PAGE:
The First Maker Space and Tech Community For Markham, Richmond Hill, Thornhill, & Vaughan.

Update Jan 30 2016: a photo album has just been posted on facebook, and snapd Markham posted about us here.Our Technology Enablers night was a huge success with almost 80 people in attendance. We went all corporate, and there were enough suits and well-dressed people to make it… well, kinda weird for a ylab event.  
Yes, we really did take over Lenovo's space.

Yes, we really did take over Lenovo’s space.

Nevertheless, it went off without a hitch – if you don’t consider way more registrations than expected and scrambling for more chairs and food a” hitch”. Why so many attendess? #FREEPARKING seemed to be our meme for the night. Our panelists – Mehdi Sharifi from Lumicision, Brett Hagman from Arduino and Rogue Robotics, John Frangella  from Proto3000 and Peter Koster from Qualcomm were phenomenal. We’ve got to know some of them because they’re good friends of ylab, and it was even better to hear their stories and thoughts on so many topics. It was all expertly handled by our panel moderator Karen Mortfield from the DDO. Her experience in crisis communications clearly qualifies her for hosting a ylab event.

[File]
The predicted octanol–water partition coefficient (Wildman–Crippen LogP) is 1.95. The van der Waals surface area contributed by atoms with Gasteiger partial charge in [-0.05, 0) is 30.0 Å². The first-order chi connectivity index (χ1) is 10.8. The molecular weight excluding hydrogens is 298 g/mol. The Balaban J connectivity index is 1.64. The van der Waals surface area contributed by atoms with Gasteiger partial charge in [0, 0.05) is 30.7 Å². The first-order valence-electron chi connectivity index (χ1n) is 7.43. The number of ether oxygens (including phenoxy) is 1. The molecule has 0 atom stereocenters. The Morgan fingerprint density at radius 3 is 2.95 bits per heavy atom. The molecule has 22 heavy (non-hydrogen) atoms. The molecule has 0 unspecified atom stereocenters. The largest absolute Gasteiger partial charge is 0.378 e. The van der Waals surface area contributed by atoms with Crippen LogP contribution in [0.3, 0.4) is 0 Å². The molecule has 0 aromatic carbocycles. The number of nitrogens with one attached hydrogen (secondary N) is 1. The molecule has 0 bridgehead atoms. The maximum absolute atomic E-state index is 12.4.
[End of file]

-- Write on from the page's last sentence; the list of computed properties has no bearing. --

Panelists Mehdi, Brett, John and Peter, and moderator Karen

Panelists Mehdi, Brett, John and Peter, and moderator Karen

Big thanks to
  • Lenovo Canada for hosting the event and  letting ylab run amock in their amazing new space. Nothing was too much trouble for  Stefan, Kathleen, Kevin and David.
  • The growing cast of ylab members – Brooke on sound, Pek as announcer, Richard, Lucian, Ross and so many others for setup/teardown, Ruby for the food; and other volunteers like Murray and Andrea for registration duties.
  • Startup York, Coffee and Code and others for helping get the word out.
  • Our good friends at North of 41 for inspiring us and helping us in so many ways to get it organised.
And, most of all, we appreciate everyone who attended. We’re overwhelmed by  the community support.
North of 41's Jeff, some guy who keeps showing up in our pictures, Karen, and Lenovo's Stefan Bockhop.

North of 41’s Jeff Musson, some guy who keeps showing up in our pictures, Karen, and Lenovo’s Stefan Bockhop.

Second Update Jan 30 2016:Thank you attendees for all the positive feedback. The less-technically inclined business people who attended said it was a lot of fun, but some stuff was over their head. So it was perfect! Pictures above in the original post from ylab’s Pek. Pictures below from the facebook album courtesy of photographer Ara Mahda.IMG_4369 (1024x635) IMG_4365 (1024x642)